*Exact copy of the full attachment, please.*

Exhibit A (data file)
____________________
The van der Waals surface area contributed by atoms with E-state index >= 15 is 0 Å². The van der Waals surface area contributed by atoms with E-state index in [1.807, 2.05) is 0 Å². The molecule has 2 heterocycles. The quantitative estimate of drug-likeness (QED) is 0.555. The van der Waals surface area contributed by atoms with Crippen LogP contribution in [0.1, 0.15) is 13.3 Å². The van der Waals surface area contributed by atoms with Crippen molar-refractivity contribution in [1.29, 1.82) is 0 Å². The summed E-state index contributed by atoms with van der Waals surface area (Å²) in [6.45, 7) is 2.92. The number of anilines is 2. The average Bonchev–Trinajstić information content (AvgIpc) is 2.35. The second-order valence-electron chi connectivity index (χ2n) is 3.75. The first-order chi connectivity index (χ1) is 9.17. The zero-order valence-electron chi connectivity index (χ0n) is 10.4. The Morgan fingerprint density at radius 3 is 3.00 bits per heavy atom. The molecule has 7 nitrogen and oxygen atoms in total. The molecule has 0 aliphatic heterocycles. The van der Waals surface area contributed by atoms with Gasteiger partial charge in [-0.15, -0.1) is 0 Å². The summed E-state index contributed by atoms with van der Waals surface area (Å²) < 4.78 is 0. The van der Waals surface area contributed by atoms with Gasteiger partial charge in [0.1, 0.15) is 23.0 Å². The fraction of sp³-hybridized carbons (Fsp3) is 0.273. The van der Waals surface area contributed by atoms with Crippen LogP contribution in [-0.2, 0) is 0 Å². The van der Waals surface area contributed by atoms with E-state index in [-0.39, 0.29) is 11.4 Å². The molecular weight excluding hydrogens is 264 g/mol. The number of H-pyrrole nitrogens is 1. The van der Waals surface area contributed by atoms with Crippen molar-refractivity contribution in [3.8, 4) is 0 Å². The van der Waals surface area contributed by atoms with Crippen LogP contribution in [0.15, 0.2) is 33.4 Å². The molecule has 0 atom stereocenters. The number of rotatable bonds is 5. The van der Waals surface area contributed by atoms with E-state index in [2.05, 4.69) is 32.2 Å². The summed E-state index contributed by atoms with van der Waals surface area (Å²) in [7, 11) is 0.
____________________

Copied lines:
The van der Waals surface area contributed by atoms with E-state index >= 15 is 0 Å². The van der Waals surface area contributed by atoms with E-state index in [1.807, 2.05) is 0 Å². The molecule has 2 heterocycles. The quantitative estimate of drug-likeness (QED) is 0.555. The van der Waals surface area contributed by atoms with Crippen LogP contribution in [0.1, 0.15) is 13.3 Å². The van der Waals surface area contributed by atoms with Crippen molar-refractivity contribution in [1.29, 1.82) is 0 Å². The summed E-state index contributed by atoms with van der Waals surface area (Å²) in [6.45, 7) is 2.92. The number of anilines is 2. The average Bonchev–Trinajstić information content (AvgIpc) is 2.35. The second-order valence-electron chi connectivity index (χ2n) is 3.75. The first-order chi connectivity index (χ1) is 9.17. The zero-order valence-electron chi connectivity index (χ0n) is 10.4. The Morgan fingerprint density at radius 3 is 3.00 bits per heavy atom. The molecule has 7 nitrogen and oxygen atoms in total. The molecule has 0 aliphatic heterocycles. The van der Waals surface area contributed by atoms with Gasteiger partial charge in [-0.15, -0.1) is 0 Å². The summed E-state index contributed by atoms with van der Waals surface area (Å²) < 4.78 is 0. The van der Waals surface area contributed by atoms with Gasteiger partial charge in [0.1, 0.15) is 23.0 Å². The fraction of sp³-hybridized carbons (Fsp3) is 0.273. The van der Waals surface area contributed by atoms with Crippen LogP contribution in [-0.2, 0) is 0 Å². The van der Waals surface area contributed by atoms with E-state index in [-0.39, 0.29) is 11.4 Å². The molecular weight excluding hydrogens is 264 g/mol. The number of H-pyrrole nitrogens is 1. The van der Waals surface area contributed by atoms with Crippen molar-refractivity contribution in [3.8, 4) is 0 Å². The van der Waals surface area contributed by atoms with Crippen LogP contribution in [0.15, 0.2) is 33.4 Å². The molecule has 0 atom stereocenters. The number of rotatable bonds is 5. The van der Waals surface area contributed by atoms with E-state index in [2.05, 4.69) is 32.2 Å². The summed E-state index contributed by atoms with van der Waals surface area (Å²) in [7, 11) is 0.